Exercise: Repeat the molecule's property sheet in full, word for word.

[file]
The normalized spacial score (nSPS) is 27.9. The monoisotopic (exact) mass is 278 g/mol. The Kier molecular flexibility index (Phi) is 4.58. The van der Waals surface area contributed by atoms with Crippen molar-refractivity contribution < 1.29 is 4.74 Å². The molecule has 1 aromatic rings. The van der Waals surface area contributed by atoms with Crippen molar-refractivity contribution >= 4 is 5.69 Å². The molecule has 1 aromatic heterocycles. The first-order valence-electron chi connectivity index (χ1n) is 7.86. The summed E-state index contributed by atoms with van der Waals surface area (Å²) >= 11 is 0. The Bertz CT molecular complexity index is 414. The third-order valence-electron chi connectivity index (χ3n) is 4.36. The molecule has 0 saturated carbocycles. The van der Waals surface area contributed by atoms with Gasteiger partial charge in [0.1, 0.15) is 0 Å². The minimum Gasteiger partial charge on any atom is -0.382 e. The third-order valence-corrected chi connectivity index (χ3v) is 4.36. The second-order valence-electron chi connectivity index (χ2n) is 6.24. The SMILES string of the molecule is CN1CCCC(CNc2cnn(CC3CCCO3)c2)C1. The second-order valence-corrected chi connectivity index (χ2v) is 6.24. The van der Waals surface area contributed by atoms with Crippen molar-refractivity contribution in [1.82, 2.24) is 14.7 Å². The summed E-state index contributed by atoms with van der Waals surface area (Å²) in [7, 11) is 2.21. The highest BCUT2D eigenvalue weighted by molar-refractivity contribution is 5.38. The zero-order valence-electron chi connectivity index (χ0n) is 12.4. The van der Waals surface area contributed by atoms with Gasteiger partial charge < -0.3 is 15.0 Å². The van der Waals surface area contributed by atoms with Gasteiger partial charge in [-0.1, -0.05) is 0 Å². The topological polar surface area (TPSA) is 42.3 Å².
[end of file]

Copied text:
The normalized spacial score (nSPS) is 27.9. The monoisotopic (exact) mass is 278 g/mol. The Kier molecular flexibility index (Phi) is 4.58. The van der Waals surface area contributed by atoms with Crippen molar-refractivity contribution < 1.29 is 4.74 Å². The molecule has 1 aromatic rings. The van der Waals surface area contributed by atoms with Crippen molar-refractivity contribution >= 4 is 5.69 Å². The molecule has 1 aromatic heterocycles. The first-order valence-electron chi connectivity index (χ1n) is 7.86. The summed E-state index contributed by atoms with van der Waals surface area (Å²) >= 11 is 0. The Bertz CT molecular complexity index is 414. The third-order valence-electron chi connectivity index (χ3n) is 4.36. The molecule has 0 saturated carbocycles. The van der Waals surface area contributed by atoms with Gasteiger partial charge in [0.1, 0.15) is 0 Å². The minimum Gasteiger partial charge on any atom is -0.382 e. The third-order valence-corrected chi connectivity index (χ3v) is 4.36. The second-order valence-electron chi connectivity index (χ2n) is 6.24. The SMILES string of the molecule is CN1CCCC(CNc2cnn(CC3CCCO3)c2)C1. The second-order valence-corrected chi connectivity index (χ2v) is 6.24. The van der Waals surface area contributed by atoms with Crippen molar-refractivity contribution in [1.82, 2.24) is 14.7 Å². The summed E-state index contributed by atoms with van der Waals surface area (Å²) in [7, 11) is 2.21. The highest BCUT2D eigenvalue weighted by molar-refractivity contribution is 5.38. The zero-order valence-electron chi connectivity index (χ0n) is 12.4. The van der Waals surface area contributed by atoms with Gasteiger partial charge < -0.3 is 15.0 Å². The van der Waals surface area contributed by atoms with Gasteiger partial charge in [-0.1, -0.05) is 0 Å². The topological polar surface area (TPSA) is 42.3 Å².